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4 Unusual Marketing Hacks to Attract More B2B Clients

August 23rd, 2016 No comments

B2B marketingB2B is different.

If you convince the right decision-maker that you can improve their company’s profits without compromising their integrity, you’ll almost always make the sale. If you can’t convince them, you haven’t got a prayer.

This is why B2B leaders publish white papers, join associations, and attend conferences. You should already be using most of the tactics listed below. But let’s look at how you can tweak each of these tools so they sell like crazy.

 

Your First Tweak: The private VIP webinar

You might publicize your webinars online. Maybe you send an email invitation to everyone on your list. But if you want to attract your ideal clients, you need to drill down a bit.

Who are the top 10 companies you wish were your clients?

Come up with a solution to a problem these clients are dealing with. Invite the CEO and the president. Send them a personal email, and give them a call if you can. If you have any contacts who might be influential in one of your “target” companies, reach out to them, too. Be sure that everyone you invite knows this is a VIP webinar, tailored specifically for them.

Maybe only 5 people will show up, but they will be key decision-makers.

 

Tweak Number Two: Publish a targeted case study

This is not your father’s white paper. You’re not going to describe how to deal with a common issue in your industry. Instead, select a specific problem that one or more of your clients are facing.

A typical white paper would provide good advice on how you could solve that very problem. Your case study will do something more.  You’ll give the specific details of how you already solved the problem for someone else.

This tactic has the added benefit of social proof. Like a testimonial, it shows that other people have used your solution with good results.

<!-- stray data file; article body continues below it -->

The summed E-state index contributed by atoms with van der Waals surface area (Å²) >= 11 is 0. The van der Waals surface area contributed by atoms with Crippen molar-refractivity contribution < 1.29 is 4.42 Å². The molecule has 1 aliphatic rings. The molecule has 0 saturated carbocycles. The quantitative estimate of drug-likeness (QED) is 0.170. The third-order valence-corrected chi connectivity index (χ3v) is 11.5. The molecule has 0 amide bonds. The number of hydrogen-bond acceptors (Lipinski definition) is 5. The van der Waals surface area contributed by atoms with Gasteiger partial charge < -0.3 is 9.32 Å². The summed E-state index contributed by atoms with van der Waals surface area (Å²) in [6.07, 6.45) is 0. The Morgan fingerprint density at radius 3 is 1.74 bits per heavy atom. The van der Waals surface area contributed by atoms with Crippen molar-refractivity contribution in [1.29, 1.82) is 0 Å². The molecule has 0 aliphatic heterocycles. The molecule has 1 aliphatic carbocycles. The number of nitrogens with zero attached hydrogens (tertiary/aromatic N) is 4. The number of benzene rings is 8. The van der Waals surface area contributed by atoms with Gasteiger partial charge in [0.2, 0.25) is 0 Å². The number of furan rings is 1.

The Third B2B Tweak: Proactively send your best white papers and case studies to target clients

Don’t be like everybody else. Most companies have an opt-in form on their website where visitors can leave their email and download the free PDF. This is a proven tactic, but there’s a way to take it further.

Target the companies you want to do business with. Print out your case study on good quality paper and send it by FedEx to the President, CEO, or other specific leader. If you send out just 10 of these a month, and they prove relevant to the recipient, this tactic will pay for itself a hundredfold or more.

While you’re at it, there’s a proactive way to send a digital copy of your case studies. Post them on LinkedIn and send a LinkedIn message to your target recipients. Announce it to your groups, if relevant. In the end, you’ll touch your target clients three times: Once with the group announcement, once in the LinkedIn message, and once when they receive a hard copy through FedEx.

While your competitors continue to passively offer white papers on their website, your company will be doing acrobatic spins and dives on the radar screens of your dream clients.

 

Tweak Four: Build a deliberate referral system

You know the value of a good referral. Yet how often do you ask for one? Are you systematic about it?

Consider the benefits of consistently asking for referrals whenever you close a sale, complete a project, deliver a solution. Almost every transaction gives you at least one opportunity to ask for a referral. Develop a specific email and/or sales script for each of these situations.

While we’re on the topic, what about asking all those contacts who don’t necessarily do a transaction with you each month? Come up with a monthly email that actively asks for referrals.

You could be blatant about it, and offer a discount or other ethical bribe. You could be more subtle, tell a story, and tie the story into a request for referrals. Maybe even hold a contest.

As another part of your referral system (something I wish I did more often), give referrals to your clients. If they’re getting new business from your efforts, they’re even more likely to return the favor.

 

You don’t have to make sweeping changes to get dramatic results

It takes time, money and other resources to create a new level of product or service that can set you apart from your competition. And sometimes it can be an uphill battle to get clients to adopt your innovation.

But there’s always room for innovation in your marketing. New marketing tactics can set you apart without requiring any significant change in your operations.

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Categories: marketing, Tactics Tags: ,